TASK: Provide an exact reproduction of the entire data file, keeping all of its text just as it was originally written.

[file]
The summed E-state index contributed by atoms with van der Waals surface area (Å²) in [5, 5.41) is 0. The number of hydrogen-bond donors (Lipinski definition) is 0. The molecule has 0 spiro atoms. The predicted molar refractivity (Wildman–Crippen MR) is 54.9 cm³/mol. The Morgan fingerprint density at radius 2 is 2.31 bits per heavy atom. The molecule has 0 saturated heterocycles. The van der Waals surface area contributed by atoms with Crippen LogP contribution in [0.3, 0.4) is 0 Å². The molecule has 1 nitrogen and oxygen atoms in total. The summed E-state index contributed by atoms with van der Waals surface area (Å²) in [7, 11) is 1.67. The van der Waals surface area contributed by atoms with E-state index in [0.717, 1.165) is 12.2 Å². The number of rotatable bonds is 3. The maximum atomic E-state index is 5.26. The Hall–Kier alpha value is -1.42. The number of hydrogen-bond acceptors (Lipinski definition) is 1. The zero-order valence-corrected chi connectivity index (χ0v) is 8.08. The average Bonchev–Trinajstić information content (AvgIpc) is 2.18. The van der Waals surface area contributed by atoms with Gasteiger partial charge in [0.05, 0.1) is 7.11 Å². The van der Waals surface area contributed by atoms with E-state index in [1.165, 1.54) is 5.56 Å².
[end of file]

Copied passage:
The summed E-state index contributed by atoms with van der Waals surface area (Å²) in [5, 5.41) is 0. The number of hydrogen-bond donors (Lipinski definition) is 0. The molecule has 0 spiro atoms. The predicted molar refractivity (Wildman–Crippen MR) is 54.9 cm³/mol. The Morgan fingerprint density at radius 2 is 2.31 bits per heavy atom. The molecule has 0 saturated heterocycles. The van der Waals surface area contributed by atoms with Crippen LogP contribution in [0.3, 0.4) is 0 Å². The molecule has 1 nitrogen and oxygen atoms in total. The summed E-state index contributed by atoms with van der Waals surface area (Å²) in [7, 11) is 1.67. The van der Waals surface area contributed by atoms with E-state index in [0.717, 1.165) is 12.2 Å². The number of rotatable bonds is 3. The maximum atomic E-state index is 5.26. The Hall–Kier alpha value is -1.42. The number of hydrogen-bond acceptors (Lipinski definition) is 1. The zero-order valence-corrected chi connectivity index (χ0v) is 8.08. The average Bonchev–Trinajstić information content (AvgIpc) is 2.18. The van der Waals surface area contributed by atoms with Gasteiger partial charge in [0.05, 0.1) is 7.11 Å². The van der Waals surface area contributed by atoms with E-state index in [1.165, 1.54) is 5.56 Å².